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WLP670 - American Farmhouse Blend

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Tiroux

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A brewed a 1058 OG hoppy amber-ish saison with this yeast 6 months ago, and just bottled it. It is just amazing, I have to tell everybody :D


In 6 months (all primary, no transfer), it took the gravity down to 1.000, even if I mashed pretty high. Even, when I bottled, there was still bubbling every few minutes. Never saw a pellicule because the brett just always kept doing his job and pushing co2 out. I primed it to low carbonation, so I can continue to age in bottle.

It is fruity, funky, spicy and dry but with a great mouthfeel. It is not boozy, regardless its almost 8%. I have funk but no sourness nor tartness.

I have now a 1050 apricot saison fermenting with that same yeast, I can't wait!

Please share us your adventures with this yeast!
 

Calder

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I think the Farmhouse blend is just a Saison yeast and Brett. I wouldn't expect any sourness (despite what the White Lab site says).

Sounds like you have a good beer there.
 
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Tiroux

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I think the Farmhouse blend is just a Saison yeast and Brett. I wouldn't expect any sourness (despite what the White Lab site says).

Sounds like you have a good beer there.
It is a saison yeast and brett, indeed, and I neved expected any sourness..
 

inflictor-of-grimness

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Back in June I made an extract honey rye farmhouse ale using a pound of raw local honey (at flameout) and Northern Brewer's Rye Malt Syrup. After about 2 months, I dry hopped it with an ounce of Saaz and an ounce of Styrian Goldings. two weeks later I bottled. FG was 1.005 and seemed fairly stable, but just to make sure I went very moderate with the priming sugar (considering how much carbonation is supposed to be in a saison.)

At two weeks the brett character was there, but fairly mild. I was initially a bit disappointed with the beer. Now, a couple months in the bottle it is really solid. Strong, funky, "barnyard" character. Nice spicy phenols. A touch of aromatic, floral, spicy hop character. I'm very happy with it. I think it would have been better if I had let it ride a bit longer before dry hopping and bottling, but oh well. I save my patience for the long term sour beers. It's fun being able to taste the beer once every couple weeks as the brett character develops.
 
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Tiroux

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I have to brew a beer for next october (an event with homebrewed aged strong beers), and i'm thinking pushing this recipe a little bit more and touch 9+%. I'm wondering how far this yeast can go...
 

brentx3

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will making a starter with this yeast make the beer get funkier faster?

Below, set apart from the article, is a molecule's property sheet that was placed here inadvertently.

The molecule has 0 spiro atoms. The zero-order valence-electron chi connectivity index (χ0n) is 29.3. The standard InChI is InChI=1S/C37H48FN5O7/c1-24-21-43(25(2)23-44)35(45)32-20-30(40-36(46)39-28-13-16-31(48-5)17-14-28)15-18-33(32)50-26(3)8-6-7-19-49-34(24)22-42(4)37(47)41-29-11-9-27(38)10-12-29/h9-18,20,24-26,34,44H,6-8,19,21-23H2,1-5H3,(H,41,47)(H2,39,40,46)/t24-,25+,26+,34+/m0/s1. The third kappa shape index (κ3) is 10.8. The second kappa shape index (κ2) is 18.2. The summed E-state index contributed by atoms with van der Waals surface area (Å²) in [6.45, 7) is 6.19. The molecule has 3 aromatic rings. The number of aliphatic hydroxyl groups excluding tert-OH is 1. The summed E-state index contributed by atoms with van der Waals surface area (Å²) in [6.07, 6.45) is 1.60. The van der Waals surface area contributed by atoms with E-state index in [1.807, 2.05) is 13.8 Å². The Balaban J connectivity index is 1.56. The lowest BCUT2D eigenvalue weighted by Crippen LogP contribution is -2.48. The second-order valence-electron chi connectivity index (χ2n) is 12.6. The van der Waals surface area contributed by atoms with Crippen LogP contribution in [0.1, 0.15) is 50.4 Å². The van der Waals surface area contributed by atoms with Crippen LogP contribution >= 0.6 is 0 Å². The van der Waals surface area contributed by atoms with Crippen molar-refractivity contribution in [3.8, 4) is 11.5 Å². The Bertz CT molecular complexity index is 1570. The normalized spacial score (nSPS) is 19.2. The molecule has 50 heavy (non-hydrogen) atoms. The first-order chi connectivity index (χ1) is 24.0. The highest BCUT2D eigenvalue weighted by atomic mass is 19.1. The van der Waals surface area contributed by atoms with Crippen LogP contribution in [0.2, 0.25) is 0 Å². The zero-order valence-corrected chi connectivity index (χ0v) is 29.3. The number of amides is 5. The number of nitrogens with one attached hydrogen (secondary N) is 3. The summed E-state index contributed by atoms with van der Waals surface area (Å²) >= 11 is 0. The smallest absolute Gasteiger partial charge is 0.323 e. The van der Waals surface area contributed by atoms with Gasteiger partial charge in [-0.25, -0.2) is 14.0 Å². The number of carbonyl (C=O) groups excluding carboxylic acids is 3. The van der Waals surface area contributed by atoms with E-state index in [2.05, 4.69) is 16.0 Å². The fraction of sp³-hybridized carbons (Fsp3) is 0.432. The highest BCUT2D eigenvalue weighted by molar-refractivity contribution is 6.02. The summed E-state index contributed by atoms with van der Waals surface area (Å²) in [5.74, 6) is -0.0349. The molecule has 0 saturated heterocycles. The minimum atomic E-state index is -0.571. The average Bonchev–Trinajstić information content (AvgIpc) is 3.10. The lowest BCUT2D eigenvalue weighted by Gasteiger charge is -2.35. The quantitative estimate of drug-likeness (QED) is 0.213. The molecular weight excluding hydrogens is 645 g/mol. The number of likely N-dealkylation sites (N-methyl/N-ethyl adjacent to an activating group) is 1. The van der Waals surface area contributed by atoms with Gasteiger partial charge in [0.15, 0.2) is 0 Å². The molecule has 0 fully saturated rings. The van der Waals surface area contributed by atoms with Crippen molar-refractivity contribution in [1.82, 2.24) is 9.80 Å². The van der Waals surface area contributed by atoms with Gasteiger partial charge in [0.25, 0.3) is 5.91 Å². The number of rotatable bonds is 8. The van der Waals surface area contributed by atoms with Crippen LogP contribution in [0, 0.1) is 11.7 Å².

i assume not, but figured i would ask anyways. planning on using this yeast for my next saison. tried it once before on a rhubarb saison and had similar experiences - got very good after time, about 4-6 months.
 

inflictor-of-grimness

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will making a starter with this yeast make the beer get funkier faster?

i assume not, but figured i would ask anyways. planning on using this yeast for my next saison. tried it once before on a rhubarb saison and had similar experiences - got very good after time, about 4-6 months.
A lot of people actually advocate under-pitching brett to get more funk, so I would say the starter won't help.
 
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Tiroux

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A lot of people actually advocate under-pitching brett to get more funk, so I would say the starter won't help.
I always make a starter... and I don't see why, just because there's brett in the mix, I should not do a starter.

The funky level and nature are determined by what types of food the brett eats.
 

nicklepickles

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I made a blonde and a stout about 8 months back, both fermented with wlp 670. Just bottled the blonde last on monday, and holy cow did it taste good! nice, light fruity tones, crisp body, and crystal clear. Didn't get too much funk, but im not too surprised by that, as ive recently heard brett needs to be added in the secondary for a really intense funkiness.
Also, interestingly, the stout developed really nice looking pellicles about a week after transferring to secondary, while the blonde did not. I have no idea why this happened, but i'm all for it! Gonna be bottling the stout this weekend.
 

TomRep

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i had a golden strong stick on me at around 1.051. OG was 1.082. i added wlp670 to it to bring it down over time. in the meanwhile, the second carboy of the golden strong that did ferment out was bottled. yeast used in the second half was wlp545. i took the "bugged" half and racked it onto the wlp545 cake. so now i have a blend of stalled 1388, wlp545, and wlp670. i tasted it saturday night while brewing and it wss down to 1.012 and still pretty sweet. this is after about two weeks. my question is, do you think one vial of wlp670 was enough to pitch into a beer with that high a gravity? i'm wondering if i should pitch another vial or three? thoughts?
 
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